Specimen sources, volume, and storage conditions.

For patients suspected of HSV- and EV-caused encephalitis and/or meningitis, a CSF specimen should be submitted for PCR detection. The use of protein and leukocyte values to screen CSF specimens before employing PCR can allow these tests to be used more effectively by avoiding indiscriminate test ordering (9, 32). CSF, which is the specimen of choice for detecting HSV and EV in the diagnostic molecular laboratory, is collected by lumbar puncture and transported at 4°C in a sterile screw-top vial. Samples for HSV detection seem to be stable when stored at 4°C prior to analysis for days or even weeks (13), but RNA viruses such as EV are more labile and should be frozen at −70°C if not received in the lab within 24 h. Samples may be stored at −70°C for long-term storage; however, multiple freeze-thaw cycles should be avoided as freezing followed by thawing significantly reduces the number of viral copies in clinical samples (33, 34).

Specimens should be shipped, received, and processed in a manner that will not cause cross-contamination of samples (33, 34). Dedicated accessioning and aliquoting procedures should be established. Inappropriately collected specimens including those that have peripheral blood contamination or overgrowth of bacteria may give false-negative results due to the presence of inhibiting factors.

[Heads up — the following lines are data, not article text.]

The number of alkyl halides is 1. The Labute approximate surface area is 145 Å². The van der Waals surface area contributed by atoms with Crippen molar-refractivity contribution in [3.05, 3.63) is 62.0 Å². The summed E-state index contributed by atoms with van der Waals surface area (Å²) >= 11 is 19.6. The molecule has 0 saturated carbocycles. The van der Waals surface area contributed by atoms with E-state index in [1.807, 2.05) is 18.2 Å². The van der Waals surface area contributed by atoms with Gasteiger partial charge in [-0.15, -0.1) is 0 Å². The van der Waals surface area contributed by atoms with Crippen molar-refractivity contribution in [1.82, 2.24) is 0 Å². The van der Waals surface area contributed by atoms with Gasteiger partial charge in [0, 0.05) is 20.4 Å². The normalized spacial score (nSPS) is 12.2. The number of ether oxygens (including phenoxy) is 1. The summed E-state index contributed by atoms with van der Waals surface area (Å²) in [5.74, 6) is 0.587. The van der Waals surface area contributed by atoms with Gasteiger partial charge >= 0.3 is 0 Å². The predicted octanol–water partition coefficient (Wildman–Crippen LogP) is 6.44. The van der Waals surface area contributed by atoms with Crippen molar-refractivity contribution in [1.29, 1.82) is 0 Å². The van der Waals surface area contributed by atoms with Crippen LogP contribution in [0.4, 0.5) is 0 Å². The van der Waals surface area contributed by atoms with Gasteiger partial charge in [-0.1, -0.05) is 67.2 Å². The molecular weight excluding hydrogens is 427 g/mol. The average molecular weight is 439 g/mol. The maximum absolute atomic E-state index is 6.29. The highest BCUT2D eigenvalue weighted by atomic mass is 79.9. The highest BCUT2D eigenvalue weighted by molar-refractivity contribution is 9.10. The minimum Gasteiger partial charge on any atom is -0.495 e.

Nucleic acid extraction techniques, comparison, and recommendation.

Several commercial methods for the extraction of viral nucleic acid for amplification procedures have been described previously elsewhere (33). Ideally, such a method should isolate the nucleic acids, concentrate the isolate, and provide a pure product free of inhibitors. Inhibiting materials can be extracted along with the nucleic acids and can interfere with the amplification process, reducing efficiency and lowering the sensitivity of the PCR assay (19). In our laboratory, IsoQuick (ORCA Research Inc., Bothell, Wash.) and RNAzol-B (Leedo Medical Laboratories, Inc., Friendswood, Tex.) kits are used for the extraction of HSV DNA and EV RNA, respectively. IsoQuick, which utilizes the chaotropic qualities of guanidine thiocyanate, which disrupts cellular integrity and inhibits nucleases, detects as few as 1 to 10 copies of plasmid HSV DNA in 50 μl of CSF (35). RNAzol-B kits use guanidinium thiocyanate-phenol extraction followed by ethanol precipitation (26, 31). Due to the inherent greater fragility of RNA, all specimens, all reagents except isopropanol, and RNA are kept at 4°C, and ice, bench-top coolers, and refrigerated centrifuges are used during the extraction process. The extraction protocol, according to the manufacturer's instructions, with minor updates, is given in Table Table1.1. No false-negative results due to “inhibitors” have been noticed on DNA or RNA extracts prepared by either the IsoQuick or RNAzol-B kit.

DNA and RNA extraction procedures used at VUMC for CSF specimensa


Target selection, comparison, and recommendation.

For HSV, several viral genes, including thymidine kinase (TK), glycoprotein (gp) B, gpD, and DNA polymerase have been successfully selected as the targets for PCR amplification (11, 14, 17, 23, 35). Primers for HSV in our lab are selected from the TK genome (14, 35). This degenerate primer set amplified all HSV variants reported, including both HSV-1 and HSV-2 (Table (Table2).2). One advantage of choosing the TK gene is that the amplicon products may be used for detecting drug resistance-related point mutations by direct sequencing (5, 7). Enterovirus primers, which are ubiquitously aimed at the highly conserved 5′ nontranslated region of the viral genome, detect 60 of the 67 enterovirus serotypes, including the serotypes most commonly associated with meningitis (1, 20, 21, 40). Detailed information on primers and probes for HSV and EV are listed in Table Table22.